Army funding development of anti-suicide nasal spray

23 September 2012
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From FOX News: “An Indiana University School of Medicine scientist has been awarded $3 million to develop a nasal spray intended to combat suicidal thoughts among soldiers. The U.S. Army awarded the research grant to associate professor of anatomy and cell biology and of neurobiology Michael Kubek, He works with thyrotropin-releasing hormone, or TRH, a neurochemical he helped discover in the human brain. IU says TRH is known to have antidepressant and anti-suicidal effects, but isn’t suitable for injection or oral use. So Kubek and other scientists at Purdue and at Hebrew University...

Teenager creates viral campaign to fight bullying

22 September 2012
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Seventeen-year-old Kevin Curwick, an Osseo High School football team captain, is using Twitter to fight cyberbullies and compliment his classmates, but much to his surprise, now people across the world are returning the favor. Read more

Kids’ lack of self-control tied to extra weight

21 September 2012
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Preschoolers who had less patience and worse self-control while waiting for treats in a classic behavior study ended up weighing slightly more as adults, a new analysis shows. Read more

Low Pay Stresses Workers The Most

19 September 2012
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From Forbes Magazine: Nearly three quarters (73%) of American workers are stressed out on the job, and the No. 1 reason is low pay, according to a new study by Harris Interactive for Everest College. The study was conducted by phone among 898 adults, 18 years old and up, between June 21 and July 1. Read more

Childhood trauma hikes the risk of impulsive and addictive behaviour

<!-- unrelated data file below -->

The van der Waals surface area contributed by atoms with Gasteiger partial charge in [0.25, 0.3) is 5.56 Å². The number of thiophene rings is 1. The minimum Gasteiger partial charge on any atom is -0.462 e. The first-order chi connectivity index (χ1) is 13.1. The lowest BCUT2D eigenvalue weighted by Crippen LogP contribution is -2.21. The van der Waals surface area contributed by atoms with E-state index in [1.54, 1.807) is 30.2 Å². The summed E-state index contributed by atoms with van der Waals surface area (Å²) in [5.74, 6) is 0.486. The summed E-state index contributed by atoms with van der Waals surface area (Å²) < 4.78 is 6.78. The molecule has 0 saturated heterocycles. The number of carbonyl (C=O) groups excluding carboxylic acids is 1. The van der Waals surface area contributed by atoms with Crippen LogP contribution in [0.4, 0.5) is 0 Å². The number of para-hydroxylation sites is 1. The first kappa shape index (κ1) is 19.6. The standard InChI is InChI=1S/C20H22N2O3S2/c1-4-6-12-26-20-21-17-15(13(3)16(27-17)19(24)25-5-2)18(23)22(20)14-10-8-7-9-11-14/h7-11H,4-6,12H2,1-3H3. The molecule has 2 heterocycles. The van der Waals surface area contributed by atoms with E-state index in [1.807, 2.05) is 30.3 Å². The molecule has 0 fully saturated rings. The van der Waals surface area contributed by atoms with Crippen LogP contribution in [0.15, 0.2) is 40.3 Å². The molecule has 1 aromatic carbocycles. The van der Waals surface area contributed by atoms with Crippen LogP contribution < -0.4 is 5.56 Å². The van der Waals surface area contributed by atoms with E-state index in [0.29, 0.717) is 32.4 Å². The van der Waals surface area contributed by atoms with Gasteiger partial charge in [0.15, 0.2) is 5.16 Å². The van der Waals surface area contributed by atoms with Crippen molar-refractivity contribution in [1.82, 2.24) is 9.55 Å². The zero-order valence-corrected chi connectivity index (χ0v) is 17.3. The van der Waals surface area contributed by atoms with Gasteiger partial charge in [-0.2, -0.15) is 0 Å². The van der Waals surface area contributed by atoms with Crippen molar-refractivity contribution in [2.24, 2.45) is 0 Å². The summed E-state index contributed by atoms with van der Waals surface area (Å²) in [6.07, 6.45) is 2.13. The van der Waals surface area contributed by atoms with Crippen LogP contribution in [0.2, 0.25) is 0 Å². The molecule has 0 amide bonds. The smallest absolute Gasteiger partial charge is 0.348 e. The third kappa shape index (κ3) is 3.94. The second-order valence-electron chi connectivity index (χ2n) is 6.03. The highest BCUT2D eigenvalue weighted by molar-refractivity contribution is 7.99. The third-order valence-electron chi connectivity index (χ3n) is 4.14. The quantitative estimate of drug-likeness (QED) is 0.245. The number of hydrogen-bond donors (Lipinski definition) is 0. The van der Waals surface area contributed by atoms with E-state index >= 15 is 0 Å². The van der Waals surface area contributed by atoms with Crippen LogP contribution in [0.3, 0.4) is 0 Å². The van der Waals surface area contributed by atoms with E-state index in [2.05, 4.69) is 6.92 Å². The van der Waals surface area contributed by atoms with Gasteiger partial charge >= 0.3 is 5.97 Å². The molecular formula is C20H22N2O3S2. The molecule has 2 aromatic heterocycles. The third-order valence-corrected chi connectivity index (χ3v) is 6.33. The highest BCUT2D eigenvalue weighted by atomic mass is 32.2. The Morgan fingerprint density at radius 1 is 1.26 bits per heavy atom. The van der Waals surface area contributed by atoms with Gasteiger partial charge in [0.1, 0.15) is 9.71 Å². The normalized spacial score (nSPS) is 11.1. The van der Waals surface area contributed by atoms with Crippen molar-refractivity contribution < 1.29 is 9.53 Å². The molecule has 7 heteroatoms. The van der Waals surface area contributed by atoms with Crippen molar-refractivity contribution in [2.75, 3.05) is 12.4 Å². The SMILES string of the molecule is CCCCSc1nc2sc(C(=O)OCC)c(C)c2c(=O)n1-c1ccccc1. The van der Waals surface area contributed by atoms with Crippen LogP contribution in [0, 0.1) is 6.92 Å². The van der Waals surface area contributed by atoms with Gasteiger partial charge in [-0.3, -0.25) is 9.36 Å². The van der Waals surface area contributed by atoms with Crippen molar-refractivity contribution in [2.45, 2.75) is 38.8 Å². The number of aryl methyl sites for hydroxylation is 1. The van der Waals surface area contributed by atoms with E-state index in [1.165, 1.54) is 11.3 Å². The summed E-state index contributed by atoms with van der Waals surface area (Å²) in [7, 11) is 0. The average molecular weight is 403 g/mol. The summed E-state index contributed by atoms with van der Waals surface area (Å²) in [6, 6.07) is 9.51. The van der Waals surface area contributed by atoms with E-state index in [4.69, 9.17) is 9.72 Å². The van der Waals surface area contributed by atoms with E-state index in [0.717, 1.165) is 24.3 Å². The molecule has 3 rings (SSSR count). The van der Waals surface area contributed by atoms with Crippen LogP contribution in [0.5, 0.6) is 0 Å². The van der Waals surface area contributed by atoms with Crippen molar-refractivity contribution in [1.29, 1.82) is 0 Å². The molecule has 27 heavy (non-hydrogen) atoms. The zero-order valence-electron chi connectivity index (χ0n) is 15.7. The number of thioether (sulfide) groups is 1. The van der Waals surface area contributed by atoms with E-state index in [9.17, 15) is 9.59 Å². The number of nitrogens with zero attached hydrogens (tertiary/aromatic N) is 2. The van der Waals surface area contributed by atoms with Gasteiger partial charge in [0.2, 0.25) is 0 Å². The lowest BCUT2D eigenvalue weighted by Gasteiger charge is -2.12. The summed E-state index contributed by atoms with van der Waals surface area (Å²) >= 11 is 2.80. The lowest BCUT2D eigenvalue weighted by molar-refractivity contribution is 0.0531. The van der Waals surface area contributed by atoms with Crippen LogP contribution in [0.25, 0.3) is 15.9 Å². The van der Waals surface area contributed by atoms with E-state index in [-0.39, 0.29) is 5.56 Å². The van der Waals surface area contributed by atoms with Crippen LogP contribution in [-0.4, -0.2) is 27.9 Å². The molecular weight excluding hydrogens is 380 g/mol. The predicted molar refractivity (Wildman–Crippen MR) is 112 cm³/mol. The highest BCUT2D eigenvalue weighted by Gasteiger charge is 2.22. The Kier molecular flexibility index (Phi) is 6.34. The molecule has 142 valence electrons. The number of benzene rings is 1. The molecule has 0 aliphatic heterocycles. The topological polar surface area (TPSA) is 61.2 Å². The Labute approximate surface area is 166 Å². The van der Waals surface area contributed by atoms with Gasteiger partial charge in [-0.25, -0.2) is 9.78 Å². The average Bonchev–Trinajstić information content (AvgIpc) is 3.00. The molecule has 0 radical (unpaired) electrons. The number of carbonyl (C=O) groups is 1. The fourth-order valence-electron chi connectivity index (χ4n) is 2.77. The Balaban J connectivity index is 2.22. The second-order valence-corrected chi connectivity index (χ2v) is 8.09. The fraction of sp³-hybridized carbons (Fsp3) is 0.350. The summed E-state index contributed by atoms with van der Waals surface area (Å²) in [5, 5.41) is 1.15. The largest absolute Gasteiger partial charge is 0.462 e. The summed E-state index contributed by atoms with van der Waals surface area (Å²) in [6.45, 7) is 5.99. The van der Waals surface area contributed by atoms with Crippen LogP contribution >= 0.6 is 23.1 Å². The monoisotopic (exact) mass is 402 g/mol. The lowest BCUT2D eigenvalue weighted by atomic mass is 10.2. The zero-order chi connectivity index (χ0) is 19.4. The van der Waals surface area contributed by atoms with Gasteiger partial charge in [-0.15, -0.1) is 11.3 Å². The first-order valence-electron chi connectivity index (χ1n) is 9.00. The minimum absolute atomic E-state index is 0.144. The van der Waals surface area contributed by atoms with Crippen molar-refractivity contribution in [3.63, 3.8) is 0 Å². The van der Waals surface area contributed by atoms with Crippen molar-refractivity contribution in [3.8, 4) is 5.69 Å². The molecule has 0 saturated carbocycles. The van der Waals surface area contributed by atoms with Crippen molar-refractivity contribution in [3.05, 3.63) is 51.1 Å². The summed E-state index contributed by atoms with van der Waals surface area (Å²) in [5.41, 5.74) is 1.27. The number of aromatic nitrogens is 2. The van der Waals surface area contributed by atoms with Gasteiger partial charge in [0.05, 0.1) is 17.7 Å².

18 September 2012
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New research from the University of Cambridge suggests a traumatic upbringing during childhood can lead to personality traits such as impulsivity or compulsiveness. Impulsivity or compulsiveness, in turn, are linked to an increased risk of addiction. In the study, Cambridge researchers aimed to identify risk factors that make a person vulnerable to developing drug dependence. They examined 50 adults with cocaine dependence together with their biological brothers and sisters who have never abused drugs. All participants underwent extensive assessments of their personalities, including their ways...

Early Music Lessons Have Longtime Benefits

17 September 2012
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From the NYT Well-Blog: When children learn to play a musical instrument, they strengthen a range of auditory skills. Recent studies suggest that these benefits extend all through life, at least for those who continue to be engaged with music. But a study published last month is the first to show that music lessons in childhood may lead to changes in the brain that persist years after the lessons stop. Researchers at Northwestern University recorded the auditory brainstem responses of college students — that is to say, their electrical brain waves — in response to complex sounds. The group...

Can social media make you fat?

15 September 2012
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Time spent on social networking sites comes at the expense of other activities — including physical activity, new research by the University of Ulster has revealed. Around 350 students at the University of Ulster completed an online survey -measuring social networking activity and levels of physical activity. When the results were analysed, researchers found that the amount of time spent on social network websites was negatively correlated with the respondents’ level of physical activity. Read more

Robots teaching how to know if somebody is trustworthy

11 September 2012
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An unusual new study of college students’ interactions with a robot has shed light on why we intuitively trust some people and distrust others. While many people assume that behaviors like avoiding eye contact and fidgeting are signals that a person is being dishonest, scientists have found that no single gesture or expression consistently predicts trustworthiness. Read more